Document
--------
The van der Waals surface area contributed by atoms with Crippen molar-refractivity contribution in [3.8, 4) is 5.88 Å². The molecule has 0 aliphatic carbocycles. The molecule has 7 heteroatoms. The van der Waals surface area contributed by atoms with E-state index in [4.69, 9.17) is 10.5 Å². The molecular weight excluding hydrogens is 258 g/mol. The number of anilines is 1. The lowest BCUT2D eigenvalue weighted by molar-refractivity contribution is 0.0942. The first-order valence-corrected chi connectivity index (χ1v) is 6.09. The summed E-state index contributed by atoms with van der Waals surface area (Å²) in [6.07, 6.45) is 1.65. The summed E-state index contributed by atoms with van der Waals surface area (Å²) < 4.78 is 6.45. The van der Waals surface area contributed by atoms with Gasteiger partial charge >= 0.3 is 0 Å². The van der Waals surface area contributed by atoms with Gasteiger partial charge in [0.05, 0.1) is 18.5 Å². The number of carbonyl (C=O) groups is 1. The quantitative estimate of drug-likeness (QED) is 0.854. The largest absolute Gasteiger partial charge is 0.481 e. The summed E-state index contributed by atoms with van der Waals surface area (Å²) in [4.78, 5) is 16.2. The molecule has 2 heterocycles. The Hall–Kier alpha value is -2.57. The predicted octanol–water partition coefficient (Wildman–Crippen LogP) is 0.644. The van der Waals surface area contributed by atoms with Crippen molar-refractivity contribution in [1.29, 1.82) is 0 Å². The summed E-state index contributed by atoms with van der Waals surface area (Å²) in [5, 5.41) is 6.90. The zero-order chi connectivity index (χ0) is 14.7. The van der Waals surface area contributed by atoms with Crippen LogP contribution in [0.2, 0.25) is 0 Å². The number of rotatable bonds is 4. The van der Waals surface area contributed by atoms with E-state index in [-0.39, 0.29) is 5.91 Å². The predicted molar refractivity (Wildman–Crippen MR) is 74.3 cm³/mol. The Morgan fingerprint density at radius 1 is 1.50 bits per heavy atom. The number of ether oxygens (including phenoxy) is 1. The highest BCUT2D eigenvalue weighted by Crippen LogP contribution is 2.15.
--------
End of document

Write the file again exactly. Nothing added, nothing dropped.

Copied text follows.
The van der Waals surface area contributed by atoms with Crippen molar-refractivity contribution in [3.8, 4) is 5.88 Å². The molecule has 0 aliphatic carbocycles. The molecule has 7 heteroatoms. The van der Waals surface area contributed by atoms with E-state index in [4.69, 9.17) is 10.5 Å². The molecular weight excluding hydrogens is 258 g/mol. The number of anilines is 1. The lowest BCUT2D eigenvalue weighted by molar-refractivity contribution is 0.0942. The first-order valence-corrected chi connectivity index (χ1v) is 6.09. The summed E-state index contributed by atoms with van der Waals surface area (Å²) in [6.07, 6.45) is 1.65. The summed E-state index contributed by atoms with van der Waals surface area (Å²) < 4.78 is 6.45. The van der Waals surface area contributed by atoms with Gasteiger partial charge >= 0.3 is 0 Å². The van der Waals surface area contributed by atoms with Gasteiger partial charge in [0.05, 0.1) is 18.5 Å². The number of carbonyl (C=O) groups is 1. The quantitative estimate of drug-likeness (QED) is 0.854. The largest absolute Gasteiger partial charge is 0.481 e. The summed E-state index contributed by atoms with van der Waals surface area (Å²) in [4.78, 5) is 16.2. The molecule has 2 heterocycles. The Hall–Kier alpha value is -2.57. The predicted octanol–water partition coefficient (Wildman–Crippen LogP) is 0.644. The van der Waals surface area contributed by atoms with Crippen molar-refractivity contribution in [1.29, 1.82) is 0 Å². The summed E-state index contributed by atoms with van der Waals surface area (Å²) in [5, 5.41) is 6.90. The zero-order chi connectivity index (χ0) is 14.7. The van der Waals surface area contributed by atoms with Crippen LogP contribution in [0.2, 0.25) is 0 Å². The number of rotatable bonds is 4. The van der Waals surface area contributed by atoms with E-state index in [-0.39, 0.29) is 5.91 Å². The predicted molar refractivity (Wildman–Crippen MR) is 74.3 cm³/mol. The Morgan fingerprint density at radius 1 is 1.50 bits per heavy atom. The number of ether oxygens (including phenoxy) is 1. The highest BCUT2D eigenvalue weighted by Crippen LogP contribution is 2.15.